What is it?
Parvovirus is a highly contagious is a viral disease of dogs.
Who is susceptible to it?
Dogs of any age, sex and breed.  The disease is usually more severe in young dogs (less than 6 months).
How does it spread?
Direct transmission occurs when an infected dog comes in contact with a healthy dog.  The virus is found in the dog’s stool, saliva and vomit.  In addition, the virus particles can be easily spread on shoes, clothing and other inanimate objects.  Fleas as well as humans can act as sources of infection.
Time line from exposure to signs?
Clinical signs can start as early as 2 to 7 days post exposure.
What are the symptoms?
There are two forms of the disease.  However, infection with Parvovirus does not automatically mean illness.  The degree of illness can range from very mild to unapparent to very severe often resulting indeath.
  1. Cardiac Form (less than 8 weeks of age)sudden death, crying, difficulty breathing, depression, weakness, poor appetite, and irregular heartbeat.
  2. Intestinal Form (any age, more severe in puppies) - Depression, loss of appetite, fever, vomiting, low white blood cell count and diarrhea with or without blood.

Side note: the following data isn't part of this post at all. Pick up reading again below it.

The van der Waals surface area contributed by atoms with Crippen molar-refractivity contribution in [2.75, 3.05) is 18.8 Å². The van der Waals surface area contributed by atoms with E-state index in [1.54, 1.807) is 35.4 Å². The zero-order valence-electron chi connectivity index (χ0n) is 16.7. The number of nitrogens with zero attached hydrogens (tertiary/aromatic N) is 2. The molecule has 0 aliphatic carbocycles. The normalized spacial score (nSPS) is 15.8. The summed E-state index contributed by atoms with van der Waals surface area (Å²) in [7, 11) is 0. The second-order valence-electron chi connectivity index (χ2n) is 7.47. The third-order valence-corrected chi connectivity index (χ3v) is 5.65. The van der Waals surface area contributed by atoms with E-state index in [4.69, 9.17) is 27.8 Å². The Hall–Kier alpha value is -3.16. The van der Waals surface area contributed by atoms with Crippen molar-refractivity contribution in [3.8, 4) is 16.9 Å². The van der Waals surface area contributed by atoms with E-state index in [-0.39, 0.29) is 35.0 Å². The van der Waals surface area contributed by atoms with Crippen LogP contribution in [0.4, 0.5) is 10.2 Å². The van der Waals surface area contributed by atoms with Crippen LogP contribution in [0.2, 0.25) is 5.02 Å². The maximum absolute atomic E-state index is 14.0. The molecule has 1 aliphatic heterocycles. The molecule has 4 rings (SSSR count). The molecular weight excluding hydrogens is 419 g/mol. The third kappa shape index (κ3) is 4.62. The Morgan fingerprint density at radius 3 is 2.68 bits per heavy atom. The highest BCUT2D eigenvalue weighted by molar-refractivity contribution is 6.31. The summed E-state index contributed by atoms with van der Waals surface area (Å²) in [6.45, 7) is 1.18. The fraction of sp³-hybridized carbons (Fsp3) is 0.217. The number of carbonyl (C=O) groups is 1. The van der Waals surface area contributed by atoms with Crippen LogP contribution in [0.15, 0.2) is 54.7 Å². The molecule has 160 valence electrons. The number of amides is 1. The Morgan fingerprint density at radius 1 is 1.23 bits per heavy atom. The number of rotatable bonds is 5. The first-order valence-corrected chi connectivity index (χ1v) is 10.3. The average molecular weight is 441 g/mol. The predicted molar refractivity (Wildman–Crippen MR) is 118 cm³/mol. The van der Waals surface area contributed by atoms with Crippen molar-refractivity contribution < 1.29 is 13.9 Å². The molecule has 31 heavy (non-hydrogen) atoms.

Is there a test for it?
Yes, there are two different tests.
  1. Stool Snap test done in the hospital, results available in 10 minutes.
  2. Two blood samples are collected (the first collected while the animal is sick and the second collected 3 weeks later) and sent out to the laboratory.
How is it treated?
Treatment largely consists of supportive care and these patients are hospitalized.  In this case fluid therapy (IV) to maintain hydration and proper nutritional support are required.  Anti-vomiting injectable medications, antibiotics and antivirals may be used as needed.
Cleaning the environment?
The virus is resistant to extreme temperatures and is unharmed by detergents, alchohols and common disinfectants. Clorox diluted one part to 30 parts with water has been effective in disinfecting inanimate objects.
Is there a vaccine?
Yes.  The vaccine (Modified Live) is the “first P” in the DHPP vaccine.  The vaccine is given by injection and requires two doses 4 weeks apart with yearly boosters.  Puppies should receive a minimum of two doses after 12 weeks of age. 
Risk for humans?
Man is not known to be affected by Parvovirus.
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